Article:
New camera added to the Mary River flood network


A new camera had been added to the Fraser Coast Regional Council’s flood early warning network.

The camera is one of three recently added to Council’s network which were jointly funded by the State and Local government under the Queensland Disaster Resilience Fund.

The cameras, which cost between $25,000 and $30,000 each to buy and install, have three purposes, Chair of the Local Disaster Management Group, Fraser Coast Mayor George Seymour, said.

“Through our camera network residents can have instant access to information on flood waters in the Mary River, especially residents in Granville and the Pocket.

“Residents can check the information at any time by logging on to Disaster Dashboard though Council’s web site

“From the dashboard they can select one of a number of cameras in the early warning flood network to see firsthand the height of flood waters and know if bridges and roads are open or closed.”

Council and the Bureau of Meteorology also use the information as part of their calculations to develop flood prediction models and they provide a backup in case our electronic measuring equipment fails.

“If the electronic system fails, we can use the cameras to see the flood heights against fixed known heights, and in some cases, against manual markers at points along our rivers, rather than having to send out staff to record the measurements in often dangerous conditions.

The solar-powered cameras, backed up with batteries, can last up to five days between charges.

Cameras were also installed in Queens Park - to focus on stretch of river between the Brolga Theatre and the Granville Bridge; to cover the access road and Teddington Weir.

The Guava Street camera will give a view of Kent and Mary streets. Guava Street is the main access to Granville once lower Kent Street is cut by floodwaters. It will be “Live” on the dashboard following calibration and testing will be undertaken in the next two weeks.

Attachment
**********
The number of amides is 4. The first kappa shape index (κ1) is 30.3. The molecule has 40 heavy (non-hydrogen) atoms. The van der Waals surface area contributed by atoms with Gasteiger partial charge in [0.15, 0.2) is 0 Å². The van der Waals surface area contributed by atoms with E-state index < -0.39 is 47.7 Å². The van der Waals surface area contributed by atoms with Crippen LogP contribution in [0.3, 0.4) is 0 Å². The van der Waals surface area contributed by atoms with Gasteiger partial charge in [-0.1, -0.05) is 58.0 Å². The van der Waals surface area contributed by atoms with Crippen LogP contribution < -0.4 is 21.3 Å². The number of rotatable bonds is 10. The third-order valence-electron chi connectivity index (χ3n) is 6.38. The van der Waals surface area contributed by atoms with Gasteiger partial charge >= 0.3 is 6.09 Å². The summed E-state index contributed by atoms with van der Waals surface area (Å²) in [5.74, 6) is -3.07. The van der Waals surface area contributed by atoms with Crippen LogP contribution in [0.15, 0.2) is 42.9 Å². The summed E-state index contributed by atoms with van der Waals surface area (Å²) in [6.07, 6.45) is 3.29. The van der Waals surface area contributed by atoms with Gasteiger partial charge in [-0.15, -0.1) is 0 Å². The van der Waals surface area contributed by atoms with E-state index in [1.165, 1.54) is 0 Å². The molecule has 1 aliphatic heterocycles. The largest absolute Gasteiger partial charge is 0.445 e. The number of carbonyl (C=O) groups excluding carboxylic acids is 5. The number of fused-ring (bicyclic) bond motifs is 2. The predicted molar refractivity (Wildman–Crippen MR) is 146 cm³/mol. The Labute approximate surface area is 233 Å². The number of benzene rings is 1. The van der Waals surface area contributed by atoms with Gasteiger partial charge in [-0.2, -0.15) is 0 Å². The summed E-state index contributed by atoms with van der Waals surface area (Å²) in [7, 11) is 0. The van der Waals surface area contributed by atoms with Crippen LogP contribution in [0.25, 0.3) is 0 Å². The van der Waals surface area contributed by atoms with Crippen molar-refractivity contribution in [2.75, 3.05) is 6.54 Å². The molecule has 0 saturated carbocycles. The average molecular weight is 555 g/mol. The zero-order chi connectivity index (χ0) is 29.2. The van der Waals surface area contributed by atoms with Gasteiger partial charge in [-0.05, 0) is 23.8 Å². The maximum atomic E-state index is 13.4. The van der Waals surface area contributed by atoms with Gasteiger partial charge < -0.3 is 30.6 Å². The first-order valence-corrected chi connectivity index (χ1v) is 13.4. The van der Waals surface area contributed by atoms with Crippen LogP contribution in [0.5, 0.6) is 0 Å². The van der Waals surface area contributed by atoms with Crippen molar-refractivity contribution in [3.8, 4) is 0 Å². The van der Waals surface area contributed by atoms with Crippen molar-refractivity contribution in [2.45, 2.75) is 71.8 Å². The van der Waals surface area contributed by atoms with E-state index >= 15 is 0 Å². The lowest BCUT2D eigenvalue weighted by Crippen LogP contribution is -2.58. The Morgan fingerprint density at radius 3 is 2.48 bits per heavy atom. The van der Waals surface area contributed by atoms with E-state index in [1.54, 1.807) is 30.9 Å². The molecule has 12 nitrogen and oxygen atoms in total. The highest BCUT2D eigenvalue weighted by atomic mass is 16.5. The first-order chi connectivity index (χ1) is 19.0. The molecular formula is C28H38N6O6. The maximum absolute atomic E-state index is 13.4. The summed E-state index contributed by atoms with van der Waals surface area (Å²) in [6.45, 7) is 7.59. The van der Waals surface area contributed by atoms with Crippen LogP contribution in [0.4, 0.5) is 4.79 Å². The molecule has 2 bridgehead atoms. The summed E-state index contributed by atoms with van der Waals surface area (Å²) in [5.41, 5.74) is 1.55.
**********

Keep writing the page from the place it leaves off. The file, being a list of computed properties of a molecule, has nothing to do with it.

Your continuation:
The Queensland Government provided $38,790 towards the project.

Member for Maryborough Bruce Saunders said the new camera will help safeguard the community during storm season.

“Having this permanent visual in place will allow residents and council to identify flood risks early,” Mr Saunders said.

“We’re the most disaster-affected state in Australia, so it’s important we’re making investments like this to protect Queenslanders and their properties.”

Council has eight cameras in its flood warning network, along with 21 automatic weather monitoring and flood warning stations.

“Our Disaster Management Plans cover a range of events from natural disasters such as fire, floods and cyclones to assisting other agencies, such as Queensland Health, as they respond to the COVID-19 pandemic,” Cr Seymour said.

“While all agencies and organisations have been grappling with COVID-19, Councils disaster management team still continues to prepare the region for a range of other events.

“Fires, floods, storms and cyclones will still happen regardless of covid-19

“While it is great to have the cameras and weather stations, residents still need to be prepared.

“As we head into the bushfire season now is a good time for residents to review their ‘What if’ Plans to make sure they are up to date.

“Having a ‘What If’ Plan for a natural disaster covers a lot of situations such as ensuring you know where you are going to go if you have to leave; what you are going to do with your pets; that you have adequate supplies of medication and a bit of non-perishable food stashed away in case of an emergency.

“If you would like to find out more about a ‘What If’ plan head to the Council’s Disaster Dashboard at

“The dashboard and our Facebook page,, are a great source of local information, not just when a natural disaster is unfolding.

“The days of looking for multiple websites about weather information, public warning messages, road closures, maps and social media feeds are over. The Disaster Dashboard centralises the information in one easy display.” 

All of councils flood cameras can be found on the disaster dashboard map at